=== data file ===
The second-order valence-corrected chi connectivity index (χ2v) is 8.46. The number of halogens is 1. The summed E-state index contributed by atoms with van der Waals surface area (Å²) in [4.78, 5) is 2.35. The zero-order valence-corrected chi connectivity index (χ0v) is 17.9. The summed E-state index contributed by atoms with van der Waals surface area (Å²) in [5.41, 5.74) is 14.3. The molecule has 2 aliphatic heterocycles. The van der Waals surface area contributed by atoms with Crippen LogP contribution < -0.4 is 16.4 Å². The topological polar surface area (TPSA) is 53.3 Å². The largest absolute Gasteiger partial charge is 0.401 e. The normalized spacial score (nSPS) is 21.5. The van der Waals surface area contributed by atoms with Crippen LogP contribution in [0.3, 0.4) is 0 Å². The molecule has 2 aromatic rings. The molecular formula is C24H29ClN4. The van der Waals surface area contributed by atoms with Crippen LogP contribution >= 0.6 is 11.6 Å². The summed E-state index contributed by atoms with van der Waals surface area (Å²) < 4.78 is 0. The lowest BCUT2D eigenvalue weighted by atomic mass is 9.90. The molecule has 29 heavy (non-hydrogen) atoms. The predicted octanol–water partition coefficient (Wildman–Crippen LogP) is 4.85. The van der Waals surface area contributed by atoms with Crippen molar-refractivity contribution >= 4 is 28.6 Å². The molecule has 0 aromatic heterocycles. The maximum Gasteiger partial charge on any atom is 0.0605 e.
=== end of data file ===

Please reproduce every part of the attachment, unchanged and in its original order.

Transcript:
The second-order valence-corrected chi connectivity index (χ2v) is 8.46. The number of halogens is 1. The summed E-state index contributed by atoms with van der Waals surface area (Å²) in [4.78, 5) is 2.35. The zero-order valence-corrected chi connectivity index (χ0v) is 17.9. The summed E-state index contributed by atoms with van der Waals surface area (Å²) in [5.41, 5.74) is 14.3. The molecule has 2 aliphatic heterocycles. The van der Waals surface area contributed by atoms with Crippen LogP contribution < -0.4 is 16.4 Å². The topological polar surface area (TPSA) is 53.3 Å². The largest absolute Gasteiger partial charge is 0.401 e. The normalized spacial score (nSPS) is 21.5. The van der Waals surface area contributed by atoms with Crippen LogP contribution in [0.3, 0.4) is 0 Å². The molecule has 2 aromatic rings. The molecular formula is C24H29ClN4. The van der Waals surface area contributed by atoms with Crippen LogP contribution >= 0.6 is 11.6 Å². The summed E-state index contributed by atoms with van der Waals surface area (Å²) < 4.78 is 0. The lowest BCUT2D eigenvalue weighted by atomic mass is 9.90. The molecule has 29 heavy (non-hydrogen) atoms. The predicted octanol–water partition coefficient (Wildman–Crippen LogP) is 4.85. The van der Waals surface area contributed by atoms with Crippen molar-refractivity contribution >= 4 is 28.6 Å². The molecule has 0 aromatic heterocycles. The maximum Gasteiger partial charge on any atom is 0.0605 e.